Henry Morgenthau (April 26, 1856 - November 25, 1946) was a U.S. diplomat, attorney and real estate investor who was active in Democratic Party politics. He was appointed as the U.S. Ambassador to the Ottoman Empire during the First World War. He was father of the politician and former Secretary of the Treasury, Henry Morgenthau, Jr. and grandfather of Robert M. Morgenthau, the District Attorney of New York County.
Ambassador Morgenthau was born in Mannheim, Germany in 1856, the son of Lazarus Morgenthau, an extremely successful cigar manufacturer. He was the 9th of 11 living children. Lazarus had cigar factories at Mannheim, Lorsch and Heppenheim, employing as many as 1,000 people. [Mannheim had a population of 21,000 during this period] Having suffered a severe financial setback during the American Civil War, due to an 1862 tobacco tariff on imports, which closed German tobacco exports to the US forever, the family emigrated to New York in 1866. There, Lazaraus, despite a considerable 'nest egg' of cash, was unsuccessful in re-establishing himself in business, as his development and marketing of various inventions and his investments in other enterprises failed. His son, Henry, attended City College, and then graduated from Columbia Law School. He began his career as a lawyer, but he made a substantial fortune in real estate investments. He married Josephine Sykes in 1882 and they had four children, Helen, Alma, Henry Jr. and Ruth. It was his youngest daughter, Ruth Morgenthau Knight, and her daughter, Ellin N. London, and son-in-law, Robert D. London MD, who donated the land and endowment to create the Henry Morgenthau Preserve in Pound Ridge, New York.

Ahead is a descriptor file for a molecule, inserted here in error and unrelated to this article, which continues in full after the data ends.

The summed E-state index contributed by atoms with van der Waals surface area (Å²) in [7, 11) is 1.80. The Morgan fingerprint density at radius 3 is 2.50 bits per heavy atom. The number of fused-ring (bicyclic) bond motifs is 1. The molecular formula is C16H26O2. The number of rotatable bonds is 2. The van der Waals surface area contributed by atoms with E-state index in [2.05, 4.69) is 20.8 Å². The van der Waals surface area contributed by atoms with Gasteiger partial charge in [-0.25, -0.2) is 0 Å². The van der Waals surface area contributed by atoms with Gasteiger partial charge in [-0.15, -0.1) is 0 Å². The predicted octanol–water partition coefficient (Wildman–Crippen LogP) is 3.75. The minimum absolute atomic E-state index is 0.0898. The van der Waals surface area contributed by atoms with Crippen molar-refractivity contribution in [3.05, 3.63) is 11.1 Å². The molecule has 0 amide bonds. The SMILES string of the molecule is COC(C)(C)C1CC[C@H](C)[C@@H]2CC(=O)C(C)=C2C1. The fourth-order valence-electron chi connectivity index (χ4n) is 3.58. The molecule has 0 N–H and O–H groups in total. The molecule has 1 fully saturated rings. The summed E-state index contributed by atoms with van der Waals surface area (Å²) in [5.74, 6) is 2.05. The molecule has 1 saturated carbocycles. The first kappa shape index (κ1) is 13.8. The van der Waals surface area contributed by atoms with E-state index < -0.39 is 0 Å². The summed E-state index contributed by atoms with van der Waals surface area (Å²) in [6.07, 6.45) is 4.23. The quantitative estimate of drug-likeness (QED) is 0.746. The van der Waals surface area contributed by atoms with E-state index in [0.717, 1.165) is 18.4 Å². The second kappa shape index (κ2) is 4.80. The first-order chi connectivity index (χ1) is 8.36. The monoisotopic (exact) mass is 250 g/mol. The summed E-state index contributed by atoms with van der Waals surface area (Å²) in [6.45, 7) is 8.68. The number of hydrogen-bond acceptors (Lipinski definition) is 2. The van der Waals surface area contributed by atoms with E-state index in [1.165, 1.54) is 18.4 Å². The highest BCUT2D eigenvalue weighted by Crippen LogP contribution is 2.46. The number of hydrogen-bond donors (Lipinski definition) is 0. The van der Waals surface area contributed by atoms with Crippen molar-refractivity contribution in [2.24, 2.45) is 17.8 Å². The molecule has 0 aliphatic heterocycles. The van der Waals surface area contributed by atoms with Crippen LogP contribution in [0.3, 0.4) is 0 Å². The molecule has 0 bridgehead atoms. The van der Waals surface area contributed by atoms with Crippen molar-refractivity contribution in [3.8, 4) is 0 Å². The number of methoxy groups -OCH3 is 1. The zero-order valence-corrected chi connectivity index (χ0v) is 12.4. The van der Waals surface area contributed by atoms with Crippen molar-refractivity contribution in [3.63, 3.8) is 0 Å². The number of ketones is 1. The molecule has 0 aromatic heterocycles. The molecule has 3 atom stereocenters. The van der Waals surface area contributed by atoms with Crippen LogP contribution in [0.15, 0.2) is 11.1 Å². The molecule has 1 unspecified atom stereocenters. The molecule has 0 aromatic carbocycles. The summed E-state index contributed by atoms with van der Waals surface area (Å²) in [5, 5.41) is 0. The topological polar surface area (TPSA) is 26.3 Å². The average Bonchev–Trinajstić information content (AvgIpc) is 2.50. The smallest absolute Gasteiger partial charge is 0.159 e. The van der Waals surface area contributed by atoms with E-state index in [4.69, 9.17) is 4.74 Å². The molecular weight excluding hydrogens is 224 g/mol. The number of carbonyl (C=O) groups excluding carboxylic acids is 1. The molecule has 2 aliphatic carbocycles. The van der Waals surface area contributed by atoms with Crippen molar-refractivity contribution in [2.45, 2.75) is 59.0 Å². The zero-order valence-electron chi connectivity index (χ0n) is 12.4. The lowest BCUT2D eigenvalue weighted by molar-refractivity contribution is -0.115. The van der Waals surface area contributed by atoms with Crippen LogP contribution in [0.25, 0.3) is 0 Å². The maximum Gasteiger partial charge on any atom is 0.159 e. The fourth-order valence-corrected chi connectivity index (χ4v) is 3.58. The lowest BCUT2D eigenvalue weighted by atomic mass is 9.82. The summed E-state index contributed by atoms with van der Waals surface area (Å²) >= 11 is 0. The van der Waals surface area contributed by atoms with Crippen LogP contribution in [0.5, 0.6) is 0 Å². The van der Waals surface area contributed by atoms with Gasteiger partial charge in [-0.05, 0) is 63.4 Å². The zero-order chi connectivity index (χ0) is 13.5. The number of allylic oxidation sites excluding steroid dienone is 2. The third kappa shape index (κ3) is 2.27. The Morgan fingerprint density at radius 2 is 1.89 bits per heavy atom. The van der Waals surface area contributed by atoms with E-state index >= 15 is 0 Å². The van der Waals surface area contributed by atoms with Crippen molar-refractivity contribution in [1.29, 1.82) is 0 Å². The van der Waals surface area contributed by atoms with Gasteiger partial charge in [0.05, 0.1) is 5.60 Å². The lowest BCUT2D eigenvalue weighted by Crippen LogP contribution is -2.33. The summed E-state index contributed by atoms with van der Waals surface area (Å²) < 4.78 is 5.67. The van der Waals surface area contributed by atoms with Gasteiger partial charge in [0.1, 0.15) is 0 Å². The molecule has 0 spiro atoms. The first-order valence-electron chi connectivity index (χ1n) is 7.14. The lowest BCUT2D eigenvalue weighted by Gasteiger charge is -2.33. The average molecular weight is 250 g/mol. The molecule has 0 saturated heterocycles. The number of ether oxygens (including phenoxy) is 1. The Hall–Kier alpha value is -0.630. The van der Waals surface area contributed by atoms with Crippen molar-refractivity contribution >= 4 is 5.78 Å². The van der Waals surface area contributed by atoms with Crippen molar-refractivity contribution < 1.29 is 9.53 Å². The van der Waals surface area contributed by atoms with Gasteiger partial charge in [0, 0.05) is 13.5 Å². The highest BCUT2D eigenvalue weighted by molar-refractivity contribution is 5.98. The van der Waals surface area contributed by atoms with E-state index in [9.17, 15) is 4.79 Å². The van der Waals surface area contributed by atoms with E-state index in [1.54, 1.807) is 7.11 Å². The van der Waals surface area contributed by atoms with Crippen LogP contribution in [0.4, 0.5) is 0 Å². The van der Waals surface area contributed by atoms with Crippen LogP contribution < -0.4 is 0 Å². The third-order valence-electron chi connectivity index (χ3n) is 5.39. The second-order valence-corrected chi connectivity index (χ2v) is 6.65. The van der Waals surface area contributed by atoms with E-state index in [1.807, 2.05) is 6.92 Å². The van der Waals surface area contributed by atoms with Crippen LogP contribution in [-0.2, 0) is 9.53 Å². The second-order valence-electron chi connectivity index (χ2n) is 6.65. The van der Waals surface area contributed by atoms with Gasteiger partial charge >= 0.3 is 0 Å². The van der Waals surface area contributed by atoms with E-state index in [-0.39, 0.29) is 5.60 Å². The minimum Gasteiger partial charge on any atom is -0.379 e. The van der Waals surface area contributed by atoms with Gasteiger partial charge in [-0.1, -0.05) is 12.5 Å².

Ambassador Morgenthau's successful career enabled him to affect and contribute handsomely to President Woodrow Wilson's 1912 nomination and election campaign of 1912. He also served as financial chairman of the United States Democratic Party in 1912 and again in 1916.
In 1913, Morgenthau was appointed U.S. Ambassador to the Ottoman Empire. He served in this post from 1913-1916. After the outbreak of war, the American embassy, and by extension Morgenthau, represented many of the U.S. Allies in Istanbul, after they evacuated their diplomatic missions due to the escalating hostilities.
In his role as U.S. Ambassador, he became a critical human rights advocate for the plight of the Armenian people and became the voice of authority in alerting the world to what is widely recognized as the Armenian Genocide.
After World War I, he attended the Paris Peace Conference, as an advisor on Eastern Europe and the Middle East. He later worked with war-related charitable bodies, including the Relief Committee for the Middle East, the Greek Refugee Settlement Commission and the American Red Cross. In 1932, he was appointed the American representative at the Second Geneva Naval Conference held to discuss naval arms limitation.
He is the author of several books, most notably a book on the Armenian Genocide titled, “Ambassador Morgenthau's Story” (1919) and “The Secrets of the Bosporus” (1918), which detailed his experiences as the U.S. Ambassador during the last days of the Ottoman Empire. He also authored “The Morgenthau Report”, concerning the mistreatment of Poland’s Jewish Community and “I Was Sent To Athens”, which told of his involvement working with Greek Refugees. The Library of Congress also holds some 30,000 documents from his personal papers.
Ambassador Morgenthau died in New York City in 1946 following a cerebral hemorrhage. He is buried in Hawthorne, New York.
An electronic copy of “Ambassador Morgenthau's Story” is available through the World War Archive at: (http://www.lib.byu.edu/~rdh/wwi/comment/morgenthau/MorgenTC.htm).
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